|5 days ago||5 days ago|
|Apache License 2.0||MIT License|
Stars - the number of stars that a project has on GitHub. Growth - month over month growth in stars.
Activity is a relative number indicating how actively a project is being developed. Recent commits have higher weight than older ones.
For example, an activity of 9.0 indicates that a project is amongst the top 10% of the most actively developed projects that we are tracking.
Gojekyll – 20x faster Go port of jekyll
I have migrated from Jekyll to Hugo for my own website, but the whole Hugo project is just weird. It took me like a year to migrate my simple website because of all the different paper cuts that drained my will to work on it.
You are only able to only use partials in HTML pages and shortcodes in Markdown pages. Why? They use 2 different syntax, so the best you can do is awkwardly wrap a partial in a shortcode. What's the point? They serve basically the same purpose.
Want to set up RSS? Oh yeah, for some reason by default it will not show full content in your feed reader, instead only a small extract with the only way to fix it is by making your own template. But wait, why are we using RSS instead of Atom? Who knows, but if you want to use Atom, you have to use your template and insert some stuff to your config.
Also don't look at the bug tracker, that thing is frustrates me to no end.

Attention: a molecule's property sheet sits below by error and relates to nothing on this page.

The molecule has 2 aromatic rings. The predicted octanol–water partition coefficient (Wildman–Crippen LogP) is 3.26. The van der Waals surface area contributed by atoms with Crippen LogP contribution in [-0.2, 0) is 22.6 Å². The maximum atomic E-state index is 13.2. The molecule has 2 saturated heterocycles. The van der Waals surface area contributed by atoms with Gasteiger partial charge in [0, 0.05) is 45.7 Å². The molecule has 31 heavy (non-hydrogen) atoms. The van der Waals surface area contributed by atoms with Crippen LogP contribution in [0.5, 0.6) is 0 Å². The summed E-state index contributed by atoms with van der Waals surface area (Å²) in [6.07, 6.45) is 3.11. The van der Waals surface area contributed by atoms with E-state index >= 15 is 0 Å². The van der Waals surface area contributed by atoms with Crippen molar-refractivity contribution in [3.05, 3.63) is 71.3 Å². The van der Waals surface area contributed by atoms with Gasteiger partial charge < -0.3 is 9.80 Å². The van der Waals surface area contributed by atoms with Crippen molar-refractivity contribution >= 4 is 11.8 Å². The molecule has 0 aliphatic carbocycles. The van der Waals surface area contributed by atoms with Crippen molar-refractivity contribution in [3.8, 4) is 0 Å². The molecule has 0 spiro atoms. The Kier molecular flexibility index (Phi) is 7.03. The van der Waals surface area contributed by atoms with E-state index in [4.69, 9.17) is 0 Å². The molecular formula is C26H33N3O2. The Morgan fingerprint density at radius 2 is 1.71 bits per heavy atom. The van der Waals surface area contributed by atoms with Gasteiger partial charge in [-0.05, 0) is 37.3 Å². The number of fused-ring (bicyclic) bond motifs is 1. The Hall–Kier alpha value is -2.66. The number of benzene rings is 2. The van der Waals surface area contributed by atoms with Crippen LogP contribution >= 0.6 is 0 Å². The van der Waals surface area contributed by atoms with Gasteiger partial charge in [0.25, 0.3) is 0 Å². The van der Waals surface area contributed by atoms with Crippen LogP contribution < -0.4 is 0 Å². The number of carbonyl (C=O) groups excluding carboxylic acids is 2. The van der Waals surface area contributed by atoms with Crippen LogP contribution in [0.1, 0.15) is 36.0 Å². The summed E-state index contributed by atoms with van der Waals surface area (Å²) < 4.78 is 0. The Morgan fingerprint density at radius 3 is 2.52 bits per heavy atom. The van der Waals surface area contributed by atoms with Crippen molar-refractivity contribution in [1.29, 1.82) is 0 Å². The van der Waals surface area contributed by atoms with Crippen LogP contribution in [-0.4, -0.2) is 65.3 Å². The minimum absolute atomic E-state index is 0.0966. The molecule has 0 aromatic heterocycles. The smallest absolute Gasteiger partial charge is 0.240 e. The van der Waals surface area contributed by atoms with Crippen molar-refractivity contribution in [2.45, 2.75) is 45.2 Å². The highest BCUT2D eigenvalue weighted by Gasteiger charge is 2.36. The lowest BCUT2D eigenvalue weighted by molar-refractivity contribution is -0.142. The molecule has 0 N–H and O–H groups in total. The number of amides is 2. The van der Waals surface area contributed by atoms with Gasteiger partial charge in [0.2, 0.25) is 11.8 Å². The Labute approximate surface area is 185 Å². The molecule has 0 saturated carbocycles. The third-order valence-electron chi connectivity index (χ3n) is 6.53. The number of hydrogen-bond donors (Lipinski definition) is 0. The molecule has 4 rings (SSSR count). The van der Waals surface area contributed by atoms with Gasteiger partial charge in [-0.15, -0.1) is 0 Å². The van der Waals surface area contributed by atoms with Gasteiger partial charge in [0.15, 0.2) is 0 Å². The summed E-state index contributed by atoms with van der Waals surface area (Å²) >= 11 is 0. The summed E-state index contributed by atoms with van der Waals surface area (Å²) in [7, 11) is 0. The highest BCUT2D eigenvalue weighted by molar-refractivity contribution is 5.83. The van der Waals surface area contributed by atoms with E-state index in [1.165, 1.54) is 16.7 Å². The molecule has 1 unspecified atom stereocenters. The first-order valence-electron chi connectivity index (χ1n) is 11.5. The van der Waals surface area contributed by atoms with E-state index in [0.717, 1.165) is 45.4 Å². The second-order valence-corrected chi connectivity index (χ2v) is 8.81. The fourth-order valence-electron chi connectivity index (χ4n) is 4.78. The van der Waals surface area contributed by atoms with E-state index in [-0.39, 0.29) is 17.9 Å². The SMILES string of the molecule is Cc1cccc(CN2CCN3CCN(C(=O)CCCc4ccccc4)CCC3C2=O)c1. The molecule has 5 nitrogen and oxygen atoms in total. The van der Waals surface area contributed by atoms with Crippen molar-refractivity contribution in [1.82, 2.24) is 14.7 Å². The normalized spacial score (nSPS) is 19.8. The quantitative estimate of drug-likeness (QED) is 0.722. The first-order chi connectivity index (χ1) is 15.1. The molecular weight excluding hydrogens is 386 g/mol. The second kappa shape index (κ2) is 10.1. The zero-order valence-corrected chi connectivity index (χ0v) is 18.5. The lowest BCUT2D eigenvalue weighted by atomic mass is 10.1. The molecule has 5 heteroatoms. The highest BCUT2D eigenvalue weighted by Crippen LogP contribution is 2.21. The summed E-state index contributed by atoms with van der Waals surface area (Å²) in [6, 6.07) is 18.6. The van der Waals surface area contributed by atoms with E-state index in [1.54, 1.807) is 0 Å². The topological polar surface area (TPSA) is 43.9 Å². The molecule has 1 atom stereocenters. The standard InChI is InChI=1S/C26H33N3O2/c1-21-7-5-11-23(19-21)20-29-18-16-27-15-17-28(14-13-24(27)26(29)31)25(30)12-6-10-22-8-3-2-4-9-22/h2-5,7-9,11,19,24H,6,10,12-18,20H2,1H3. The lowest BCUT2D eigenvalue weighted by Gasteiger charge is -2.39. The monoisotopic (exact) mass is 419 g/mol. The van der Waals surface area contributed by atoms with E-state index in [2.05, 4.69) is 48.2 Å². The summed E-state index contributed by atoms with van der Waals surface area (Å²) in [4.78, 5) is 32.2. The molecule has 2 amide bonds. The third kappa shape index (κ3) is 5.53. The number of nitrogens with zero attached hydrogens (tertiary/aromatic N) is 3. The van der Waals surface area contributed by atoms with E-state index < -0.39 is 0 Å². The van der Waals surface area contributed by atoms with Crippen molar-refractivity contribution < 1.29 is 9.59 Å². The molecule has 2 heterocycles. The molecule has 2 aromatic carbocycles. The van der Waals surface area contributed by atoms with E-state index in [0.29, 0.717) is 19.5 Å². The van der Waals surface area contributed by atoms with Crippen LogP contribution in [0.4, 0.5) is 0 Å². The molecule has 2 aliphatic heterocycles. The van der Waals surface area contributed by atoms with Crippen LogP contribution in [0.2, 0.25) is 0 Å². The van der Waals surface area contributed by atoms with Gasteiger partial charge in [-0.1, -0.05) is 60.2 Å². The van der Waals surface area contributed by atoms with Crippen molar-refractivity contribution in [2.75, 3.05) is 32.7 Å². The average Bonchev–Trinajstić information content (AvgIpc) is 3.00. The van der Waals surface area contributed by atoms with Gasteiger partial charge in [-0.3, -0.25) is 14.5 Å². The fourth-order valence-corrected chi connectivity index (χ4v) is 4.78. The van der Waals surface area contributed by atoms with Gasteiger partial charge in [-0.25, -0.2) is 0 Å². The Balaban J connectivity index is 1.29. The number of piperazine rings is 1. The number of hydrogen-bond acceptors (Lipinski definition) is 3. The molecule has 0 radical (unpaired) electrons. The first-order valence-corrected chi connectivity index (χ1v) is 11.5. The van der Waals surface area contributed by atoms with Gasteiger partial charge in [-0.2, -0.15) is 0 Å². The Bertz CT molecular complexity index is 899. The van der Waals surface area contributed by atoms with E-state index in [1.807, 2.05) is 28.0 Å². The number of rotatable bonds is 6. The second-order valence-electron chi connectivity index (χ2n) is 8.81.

You of course have the everyone's favourite Stalebot that you might have noticed in my previous link, but if you look at older issues, you will see the maintainer self-botting as a Stalebot for some reason.
You will also see the maintainer moving issues between milestones for years with no end in sight.
Changelogs can sometimes feel a bit, odd too:
> but also a big shoutout to @dependabot[bot], […] for their ongoing contributions.
And commit messages sometimes are just… a bit too long (it is truncated by GitHub, you can append .patch to see the full message).
Their documentation is awful to read too. Oh and the templating engine? Yeah, not documented at all. Also the quick start guide will tell you to git clone some random theme, but I don't want my website to look like someone's, I want to write my own styles and have my own structure, but they don't really tell you anywhere how you should go about it. Because of it, I would search GitHub to sometimes find answers on how to do some stuff, but you would quickly find that most people had no idea how to actually use it. For example you can find a lot of people making opening and ending partials to have a common page layout instead of actually using the built-in Hugo layouts.
So why have I bothered switching? i18n support, so far out of all SSG I tried, Hugo does it in the least painful way.
That issue should have been closed. This was resolved in Hugo 112. https://github.com/gohugoio/hugo/releases/tag/v0.112.0
The fact that Hugo still doesn't play nicely with Tailwind 3 (2 years after T3 was released) is a real pain point.
I gave up on this ever being fixed quite a while back, but still check on the issue  every now and then. Seems like the only activity these days is bep bumping the milestone every month.